A guest post by Renée Meier
There are a lot of articles floating around about what mothers really want for Mother’s Day.
Hot tip: It’s not fluffy slippers or a wheat bag shaped like an owl.
I imagine on most mothers’ wish lists are the special things that money can’t buy. Things like a sleep in, time alone and not having to cook, clean or referee arguments. Essentially, a day off along with a healthy dose of appreciation for all that she is and all that she does.
Not too much to ask, right?
As the sole parent to three kids under eleven, I’m a realist. My day is likely to start far too early, with homemade cards and lukewarm coffee (luckily that’s the way I like it!). We’ll visit family and my own mum will undoubtedly have bought me something on behalf of the kids. Because, let’s face it, even on Mother’s Day mothers still think about their children. They are awesome like that.
I will treasure every gift and smooshy kiss I receive, yet what I really want for Mother’s Day is something I know I can never have: A crystal ball.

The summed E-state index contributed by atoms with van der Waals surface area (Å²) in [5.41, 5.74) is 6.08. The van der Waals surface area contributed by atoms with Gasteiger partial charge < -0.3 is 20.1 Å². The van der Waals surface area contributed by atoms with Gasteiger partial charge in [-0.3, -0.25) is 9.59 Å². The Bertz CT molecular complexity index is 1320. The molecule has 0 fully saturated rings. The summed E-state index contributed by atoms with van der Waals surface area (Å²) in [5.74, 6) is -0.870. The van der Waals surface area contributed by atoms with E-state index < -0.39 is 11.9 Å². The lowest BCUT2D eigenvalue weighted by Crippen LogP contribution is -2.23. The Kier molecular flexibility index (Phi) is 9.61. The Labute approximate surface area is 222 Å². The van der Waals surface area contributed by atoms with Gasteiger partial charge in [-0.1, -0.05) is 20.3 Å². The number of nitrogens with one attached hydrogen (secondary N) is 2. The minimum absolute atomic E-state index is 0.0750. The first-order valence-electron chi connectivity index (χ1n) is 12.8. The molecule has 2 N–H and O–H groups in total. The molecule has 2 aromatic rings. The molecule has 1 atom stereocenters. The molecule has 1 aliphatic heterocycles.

I would give anything to be able to see into the future. I want to know that despite everything life has thrown at them, and will continue to throw at them, my children will grow up to be healthy, happy, well adjusted humans.
Like every mother, I worry. I worry about how they are doing at school. I worry about how they are coping with all the changes that have happened in our life recently. I worry about whether I am doing enough to equip them to make good choices as teenagers. I worry about all of the external influences over which I have no control.
Don’t get me wrong I don’t want to wrap my children in cotton wool. I have no desire for them to live a sheltered and ‘safe’ existence. I know as well as anyone that our life experiences – good and bad – shape us and help us grow. I know they will get hurt. They will make mistakes and they will find themselves in difficult situations.
But like all mothers, I ultimately want the best for my children. I want them to learn from their mistakes, to be resilient and to thrive.
Basically, I just want to know that my kids are going to be ok.
Renée is a freelance writer, perpetual student and aspiring novelist. In her spare time she’s the sole parent to 3 rambunctious little people. She survives predominantly on coffee and squishy hugs.
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